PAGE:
ROGER THOMAS was highly regarded both as a constituency MP and as a dedicated general practitioner serving the old mining community of Cross Hands in west Wales.
A tireless worker, he achieved a famous victory in the 1979 General Election, wresting the Carmarthen seat from Plaid Cymru. It is still looked on as a milestone in the Labour Party's pre-eminence in Wales. And the victory was doubly important because it was won at a time when Labour was experiencing rough weather nationally. The defeat of the veteran nationalist Gwynfor Evans by 1,978 votes signalled one of the few Labour gains in a contest which installed Margaret Thatcher in Downing Street.
Thomas held Carmarthen in 1983 but shortly before the 1987 election he decided to stand down after being found guilty of importuning. The episode occasioned widespread sadness tempered with recognition at the dignified manner in which he bore himself.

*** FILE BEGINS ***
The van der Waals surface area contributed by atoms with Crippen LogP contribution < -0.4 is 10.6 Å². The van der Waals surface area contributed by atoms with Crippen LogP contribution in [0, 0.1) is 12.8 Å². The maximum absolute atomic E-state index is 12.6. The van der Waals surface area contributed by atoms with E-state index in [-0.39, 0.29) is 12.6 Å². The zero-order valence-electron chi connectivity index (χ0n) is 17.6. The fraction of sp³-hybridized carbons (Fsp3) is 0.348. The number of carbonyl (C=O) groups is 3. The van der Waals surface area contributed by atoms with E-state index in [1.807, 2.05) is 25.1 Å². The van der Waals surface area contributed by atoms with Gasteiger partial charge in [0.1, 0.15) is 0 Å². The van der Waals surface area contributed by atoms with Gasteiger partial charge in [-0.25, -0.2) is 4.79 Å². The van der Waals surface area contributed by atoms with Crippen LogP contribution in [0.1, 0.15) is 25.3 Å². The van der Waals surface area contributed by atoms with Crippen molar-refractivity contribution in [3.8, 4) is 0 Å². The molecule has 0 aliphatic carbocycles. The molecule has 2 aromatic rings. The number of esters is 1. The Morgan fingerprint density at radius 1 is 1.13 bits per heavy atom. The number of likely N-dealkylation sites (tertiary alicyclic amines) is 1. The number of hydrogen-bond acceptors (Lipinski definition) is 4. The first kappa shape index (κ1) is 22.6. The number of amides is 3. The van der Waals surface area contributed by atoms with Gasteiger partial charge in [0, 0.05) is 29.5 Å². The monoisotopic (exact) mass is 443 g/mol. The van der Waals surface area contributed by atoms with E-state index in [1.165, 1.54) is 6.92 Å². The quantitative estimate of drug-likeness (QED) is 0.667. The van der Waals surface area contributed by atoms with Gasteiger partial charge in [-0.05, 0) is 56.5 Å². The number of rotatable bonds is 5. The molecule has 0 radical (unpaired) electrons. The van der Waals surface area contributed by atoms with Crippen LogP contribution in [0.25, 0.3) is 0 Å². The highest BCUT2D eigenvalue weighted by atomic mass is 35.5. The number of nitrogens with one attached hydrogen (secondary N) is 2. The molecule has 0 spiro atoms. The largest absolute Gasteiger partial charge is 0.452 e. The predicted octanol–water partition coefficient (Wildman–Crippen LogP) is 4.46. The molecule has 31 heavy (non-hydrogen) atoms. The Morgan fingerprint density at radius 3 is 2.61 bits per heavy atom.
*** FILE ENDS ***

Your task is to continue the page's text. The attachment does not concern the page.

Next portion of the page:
Thomas was popular with his constituents. Anita Gale, general secretary of the Wales Labour Party, recalls how long it took him to walk through Carmarthen town centre because so many wanted to stop him to seek advice.
Born at Ammanford, on the edge of what was then the bustling South Wales coalfield, Thomas was educated at the local grammar school. He trained at the London Hospital Medical School, serving as a captain in the Royal Army Medical Corps from 1949 to 1952. He retired from full-time practice four years ago but continued as a locum until shortly before his death at the age of 68.